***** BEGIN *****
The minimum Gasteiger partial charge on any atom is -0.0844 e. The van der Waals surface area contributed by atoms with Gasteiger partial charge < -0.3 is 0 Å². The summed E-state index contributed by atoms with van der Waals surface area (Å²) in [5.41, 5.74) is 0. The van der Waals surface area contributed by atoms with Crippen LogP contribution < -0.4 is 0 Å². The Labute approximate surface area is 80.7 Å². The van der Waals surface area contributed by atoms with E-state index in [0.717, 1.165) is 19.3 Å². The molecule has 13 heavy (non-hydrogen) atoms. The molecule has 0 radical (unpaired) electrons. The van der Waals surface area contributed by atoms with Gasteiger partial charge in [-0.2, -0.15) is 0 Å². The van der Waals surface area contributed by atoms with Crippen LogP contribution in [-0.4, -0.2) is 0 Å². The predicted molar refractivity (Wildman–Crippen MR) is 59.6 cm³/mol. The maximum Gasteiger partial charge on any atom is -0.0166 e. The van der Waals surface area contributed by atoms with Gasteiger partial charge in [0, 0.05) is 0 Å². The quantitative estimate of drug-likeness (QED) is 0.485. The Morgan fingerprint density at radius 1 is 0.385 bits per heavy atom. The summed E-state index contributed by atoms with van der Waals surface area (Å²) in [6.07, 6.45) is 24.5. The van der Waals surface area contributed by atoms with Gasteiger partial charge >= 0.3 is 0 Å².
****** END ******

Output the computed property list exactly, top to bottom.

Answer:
The minimum Gasteiger partial charge on any atom is -0.0844 e. The van der Waals surface area contributed by atoms with Gasteiger partial charge < -0.3 is 0 Å². The summed E-state index contributed by atoms with van der Waals surface area (Å²) in [5.41, 5.74) is 0. The van der Waals surface area contributed by atoms with Crippen LogP contribution < -0.4 is 0 Å². The Labute approximate surface area is 80.7 Å². The van der Waals surface area contributed by atoms with E-state index in [0.717, 1.165) is 19.3 Å². The molecule has 13 heavy (non-hydrogen) atoms. The molecule has 0 radical (unpaired) electrons. The van der Waals surface area contributed by atoms with Gasteiger partial charge in [-0.2, -0.15) is 0 Å². The van der Waals surface area contributed by atoms with Crippen LogP contribution in [-0.4, -0.2) is 0 Å². The predicted molar refractivity (Wildman–Crippen MR) is 59.6 cm³/mol. The maximum Gasteiger partial charge on any atom is -0.0166 e. The van der Waals surface area contributed by atoms with Gasteiger partial charge in [0, 0.05) is 0 Å². The quantitative estimate of drug-likeness (QED) is 0.485. The Morgan fingerprint density at radius 1 is 0.385 bits per heavy atom. The summed E-state index contributed by atoms with van der Waals surface area (Å²) in [6.07, 6.45) is 24.5. The van der Waals surface area contributed by atoms with Gasteiger partial charge >= 0.3 is 0 Å².